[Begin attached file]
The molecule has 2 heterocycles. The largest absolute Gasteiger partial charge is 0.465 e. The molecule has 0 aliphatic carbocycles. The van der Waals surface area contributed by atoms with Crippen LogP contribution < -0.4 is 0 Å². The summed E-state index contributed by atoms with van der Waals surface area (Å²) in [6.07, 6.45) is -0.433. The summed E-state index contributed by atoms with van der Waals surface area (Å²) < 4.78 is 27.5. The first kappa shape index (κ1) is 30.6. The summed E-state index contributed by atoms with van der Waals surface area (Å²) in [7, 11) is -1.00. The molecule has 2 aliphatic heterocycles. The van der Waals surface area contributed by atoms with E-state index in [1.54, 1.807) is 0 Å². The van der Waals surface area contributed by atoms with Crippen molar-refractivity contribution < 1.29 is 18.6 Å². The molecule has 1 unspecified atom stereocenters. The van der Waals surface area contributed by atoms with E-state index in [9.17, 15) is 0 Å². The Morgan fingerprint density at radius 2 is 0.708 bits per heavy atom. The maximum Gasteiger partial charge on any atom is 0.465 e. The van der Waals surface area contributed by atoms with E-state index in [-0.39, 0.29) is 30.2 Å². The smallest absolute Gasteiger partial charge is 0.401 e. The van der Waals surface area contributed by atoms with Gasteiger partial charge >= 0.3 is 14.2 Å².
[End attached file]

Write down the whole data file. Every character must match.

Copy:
The molecule has 2 heterocycles. The largest absolute Gasteiger partial charge is 0.465 e. The molecule has 0 aliphatic carbocycles. The van der Waals surface area contributed by atoms with Crippen LogP contribution < -0.4 is 0 Å². The summed E-state index contributed by atoms with van der Waals surface area (Å²) in [6.07, 6.45) is -0.433. The summed E-state index contributed by atoms with van der Waals surface area (Å²) < 4.78 is 27.5. The first kappa shape index (κ1) is 30.6. The summed E-state index contributed by atoms with van der Waals surface area (Å²) in [7, 11) is -1.00. The molecule has 2 aliphatic heterocycles. The van der Waals surface area contributed by atoms with E-state index in [1.54, 1.807) is 0 Å². The van der Waals surface area contributed by atoms with Crippen molar-refractivity contribution < 1.29 is 18.6 Å². The molecule has 1 unspecified atom stereocenters. The van der Waals surface area contributed by atoms with E-state index in [9.17, 15) is 0 Å². The Morgan fingerprint density at radius 2 is 0.708 bits per heavy atom. The maximum Gasteiger partial charge on any atom is 0.465 e. The van der Waals surface area contributed by atoms with E-state index in [-0.39, 0.29) is 30.2 Å². The smallest absolute Gasteiger partial charge is 0.401 e. The van der Waals surface area contributed by atoms with Gasteiger partial charge >= 0.3 is 14.2 Å².